The poet now admits that his believing that his love for the youth was as great as it could ever be was wrong: He can love the young man even more fully than he has done in the past. Comparing how things change over time to his newfound knowledge of how much his love for the youth can yet increase, the poet questions why he let time scare him into previously saying "Now I love you best" to the youth when his love for the young man grows the longer the poet knows him.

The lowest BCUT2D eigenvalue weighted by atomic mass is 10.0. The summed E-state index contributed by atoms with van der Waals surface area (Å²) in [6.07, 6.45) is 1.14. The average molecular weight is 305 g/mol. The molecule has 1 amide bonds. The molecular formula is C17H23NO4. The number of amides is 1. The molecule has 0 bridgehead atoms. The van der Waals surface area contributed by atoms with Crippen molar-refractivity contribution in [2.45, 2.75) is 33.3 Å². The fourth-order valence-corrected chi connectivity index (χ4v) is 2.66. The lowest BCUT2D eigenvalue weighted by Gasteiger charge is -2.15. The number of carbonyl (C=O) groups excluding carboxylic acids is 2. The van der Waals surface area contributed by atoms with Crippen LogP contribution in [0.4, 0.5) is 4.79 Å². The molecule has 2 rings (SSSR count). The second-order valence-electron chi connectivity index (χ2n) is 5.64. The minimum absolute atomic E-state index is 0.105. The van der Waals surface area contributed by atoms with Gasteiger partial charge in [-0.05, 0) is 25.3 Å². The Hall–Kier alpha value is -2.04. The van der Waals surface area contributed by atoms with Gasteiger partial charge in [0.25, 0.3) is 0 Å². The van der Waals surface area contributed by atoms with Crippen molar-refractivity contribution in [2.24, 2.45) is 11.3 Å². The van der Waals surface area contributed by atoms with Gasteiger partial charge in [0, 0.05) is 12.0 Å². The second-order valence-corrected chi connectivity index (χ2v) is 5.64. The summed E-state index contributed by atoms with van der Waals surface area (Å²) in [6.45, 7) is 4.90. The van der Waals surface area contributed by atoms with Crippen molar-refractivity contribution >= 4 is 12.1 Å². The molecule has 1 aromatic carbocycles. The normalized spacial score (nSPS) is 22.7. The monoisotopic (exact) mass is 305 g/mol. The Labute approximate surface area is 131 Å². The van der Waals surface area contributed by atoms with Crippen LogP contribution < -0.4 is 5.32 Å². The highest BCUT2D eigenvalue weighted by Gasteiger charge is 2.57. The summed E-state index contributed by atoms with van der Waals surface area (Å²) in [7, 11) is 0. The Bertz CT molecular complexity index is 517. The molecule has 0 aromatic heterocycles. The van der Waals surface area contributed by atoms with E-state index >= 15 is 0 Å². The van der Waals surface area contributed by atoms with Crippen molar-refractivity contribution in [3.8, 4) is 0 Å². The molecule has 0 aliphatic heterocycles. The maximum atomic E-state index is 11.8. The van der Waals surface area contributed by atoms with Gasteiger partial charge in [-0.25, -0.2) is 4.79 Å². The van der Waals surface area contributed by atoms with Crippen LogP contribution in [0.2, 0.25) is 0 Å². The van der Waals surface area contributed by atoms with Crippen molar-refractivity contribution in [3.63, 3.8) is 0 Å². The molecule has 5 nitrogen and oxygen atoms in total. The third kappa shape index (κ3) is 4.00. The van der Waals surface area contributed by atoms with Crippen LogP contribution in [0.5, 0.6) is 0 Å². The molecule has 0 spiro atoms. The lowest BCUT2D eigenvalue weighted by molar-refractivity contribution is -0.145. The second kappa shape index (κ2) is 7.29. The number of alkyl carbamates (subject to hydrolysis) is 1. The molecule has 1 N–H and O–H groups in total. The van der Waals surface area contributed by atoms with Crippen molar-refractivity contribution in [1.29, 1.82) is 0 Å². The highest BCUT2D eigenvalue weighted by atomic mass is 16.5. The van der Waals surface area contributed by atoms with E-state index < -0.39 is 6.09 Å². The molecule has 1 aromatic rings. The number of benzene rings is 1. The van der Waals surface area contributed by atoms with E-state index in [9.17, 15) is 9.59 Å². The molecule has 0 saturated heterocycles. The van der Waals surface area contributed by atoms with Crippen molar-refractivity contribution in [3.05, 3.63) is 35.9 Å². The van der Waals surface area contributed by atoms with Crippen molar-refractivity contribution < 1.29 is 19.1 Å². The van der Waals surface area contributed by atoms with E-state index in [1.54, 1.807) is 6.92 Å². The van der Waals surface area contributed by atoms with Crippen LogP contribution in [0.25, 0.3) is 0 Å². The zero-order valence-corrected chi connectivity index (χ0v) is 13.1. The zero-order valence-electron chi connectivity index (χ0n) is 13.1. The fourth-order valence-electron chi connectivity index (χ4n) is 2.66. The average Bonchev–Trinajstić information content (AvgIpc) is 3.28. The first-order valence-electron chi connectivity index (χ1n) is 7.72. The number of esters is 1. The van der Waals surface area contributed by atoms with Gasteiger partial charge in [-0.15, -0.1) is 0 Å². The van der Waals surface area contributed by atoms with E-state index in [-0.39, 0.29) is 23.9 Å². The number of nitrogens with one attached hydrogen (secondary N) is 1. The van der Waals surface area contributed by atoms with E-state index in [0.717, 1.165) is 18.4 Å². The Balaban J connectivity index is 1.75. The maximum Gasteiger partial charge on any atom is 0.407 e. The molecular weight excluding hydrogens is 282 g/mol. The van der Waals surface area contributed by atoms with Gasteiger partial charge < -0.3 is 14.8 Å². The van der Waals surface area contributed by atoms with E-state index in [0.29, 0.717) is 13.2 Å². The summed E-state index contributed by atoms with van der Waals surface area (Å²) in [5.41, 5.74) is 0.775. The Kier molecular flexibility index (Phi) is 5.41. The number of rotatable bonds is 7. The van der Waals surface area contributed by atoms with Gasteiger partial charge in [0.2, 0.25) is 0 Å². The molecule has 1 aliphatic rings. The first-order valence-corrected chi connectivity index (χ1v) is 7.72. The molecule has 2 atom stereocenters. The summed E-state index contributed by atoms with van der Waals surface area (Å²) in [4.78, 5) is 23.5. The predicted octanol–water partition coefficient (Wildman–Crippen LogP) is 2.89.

Although the poet now realizes that his love for the youth may increase even more, there is also a sense that the poet gets what he deserves rather than what he wants. His past confidence in how much he loved the youth was false, which is why he cannot say "Now I love you best": "Alas, why, fearing of Time's tyranny, / Might I not then say, 'Now I love you best' / . . . / . . . doubting of the rest?" And yet such security is exactly what the poet craves. He wants to say decisively that at the current time he loves the youth as much as he can ever love him, but "Love is a babe; then might I not say so, / To give full growth to that which still doth grow." The poet's again saying that now is the time that he most loves the youth may be detrimental, for such an expression may very well limit any future growth in the relationship.